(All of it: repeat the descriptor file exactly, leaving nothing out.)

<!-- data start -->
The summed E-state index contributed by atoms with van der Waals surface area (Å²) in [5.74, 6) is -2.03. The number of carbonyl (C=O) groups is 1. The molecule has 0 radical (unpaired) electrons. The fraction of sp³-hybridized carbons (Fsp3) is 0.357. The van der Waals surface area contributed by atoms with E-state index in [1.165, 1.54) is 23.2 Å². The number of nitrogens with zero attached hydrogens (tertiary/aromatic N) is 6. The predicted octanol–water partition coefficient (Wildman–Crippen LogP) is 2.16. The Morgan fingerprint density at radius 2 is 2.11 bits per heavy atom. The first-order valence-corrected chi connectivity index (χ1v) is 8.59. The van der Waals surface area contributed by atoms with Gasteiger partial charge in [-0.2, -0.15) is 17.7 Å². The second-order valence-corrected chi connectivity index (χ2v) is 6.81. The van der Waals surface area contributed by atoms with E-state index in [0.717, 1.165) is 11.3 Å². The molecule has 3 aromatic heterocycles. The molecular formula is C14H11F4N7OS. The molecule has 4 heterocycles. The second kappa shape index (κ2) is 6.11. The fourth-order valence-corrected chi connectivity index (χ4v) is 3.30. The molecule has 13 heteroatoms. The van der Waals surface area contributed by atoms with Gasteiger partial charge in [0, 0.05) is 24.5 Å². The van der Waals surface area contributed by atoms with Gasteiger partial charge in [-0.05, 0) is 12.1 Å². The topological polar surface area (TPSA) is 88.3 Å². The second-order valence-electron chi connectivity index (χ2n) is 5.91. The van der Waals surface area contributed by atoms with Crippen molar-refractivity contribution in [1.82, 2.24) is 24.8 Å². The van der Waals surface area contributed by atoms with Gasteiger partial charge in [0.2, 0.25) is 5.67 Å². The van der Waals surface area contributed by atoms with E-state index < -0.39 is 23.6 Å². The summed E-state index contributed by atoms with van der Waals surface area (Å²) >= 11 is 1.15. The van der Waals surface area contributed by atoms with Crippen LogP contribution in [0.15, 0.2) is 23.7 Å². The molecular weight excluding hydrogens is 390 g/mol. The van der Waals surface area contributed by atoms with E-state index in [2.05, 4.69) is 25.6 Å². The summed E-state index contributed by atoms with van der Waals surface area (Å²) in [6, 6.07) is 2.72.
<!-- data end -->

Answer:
The summed E-state index contributed by atoms with van der Waals surface area (Å²) in [5.74, 6) is -2.03. The number of carbonyl (C=O) groups is 1. The molecule has 0 radical (unpaired) electrons. The fraction of sp³-hybridized carbons (Fsp3) is 0.357. The van der Waals surface area contributed by atoms with E-state index in [1.165, 1.54) is 23.2 Å². The number of nitrogens with zero attached hydrogens (tertiary/aromatic N) is 6. The predicted octanol–water partition coefficient (Wildman–Crippen LogP) is 2.16. The Morgan fingerprint density at radius 2 is 2.11 bits per heavy atom. The first-order valence-corrected chi connectivity index (χ1v) is 8.59. The van der Waals surface area contributed by atoms with Gasteiger partial charge in [-0.2, -0.15) is 17.7 Å². The second-order valence-corrected chi connectivity index (χ2v) is 6.81. The van der Waals surface area contributed by atoms with E-state index in [0.717, 1.165) is 11.3 Å². The molecule has 3 aromatic heterocycles. The molecular formula is C14H11F4N7OS. The molecule has 4 heterocycles. The second kappa shape index (κ2) is 6.11. The fourth-order valence-corrected chi connectivity index (χ4v) is 3.30. The molecule has 13 heteroatoms. The van der Waals surface area contributed by atoms with Gasteiger partial charge in [0, 0.05) is 24.5 Å². The van der Waals surface area contributed by atoms with Gasteiger partial charge in [-0.05, 0) is 12.1 Å². The topological polar surface area (TPSA) is 88.3 Å². The second-order valence-electron chi connectivity index (χ2n) is 5.91. The van der Waals surface area contributed by atoms with Crippen molar-refractivity contribution in [1.82, 2.24) is 24.8 Å². The van der Waals surface area contributed by atoms with Gasteiger partial charge in [0.2, 0.25) is 5.67 Å². The van der Waals surface area contributed by atoms with E-state index < -0.39 is 23.6 Å². The summed E-state index contributed by atoms with van der Waals surface area (Å²) >= 11 is 1.15. The van der Waals surface area contributed by atoms with Crippen LogP contribution in [0.15, 0.2) is 23.7 Å². The molecular weight excluding hydrogens is 390 g/mol. The van der Waals surface area contributed by atoms with E-state index in [2.05, 4.69) is 25.6 Å². The summed E-state index contributed by atoms with van der Waals surface area (Å²) in [6, 6.07) is 2.72.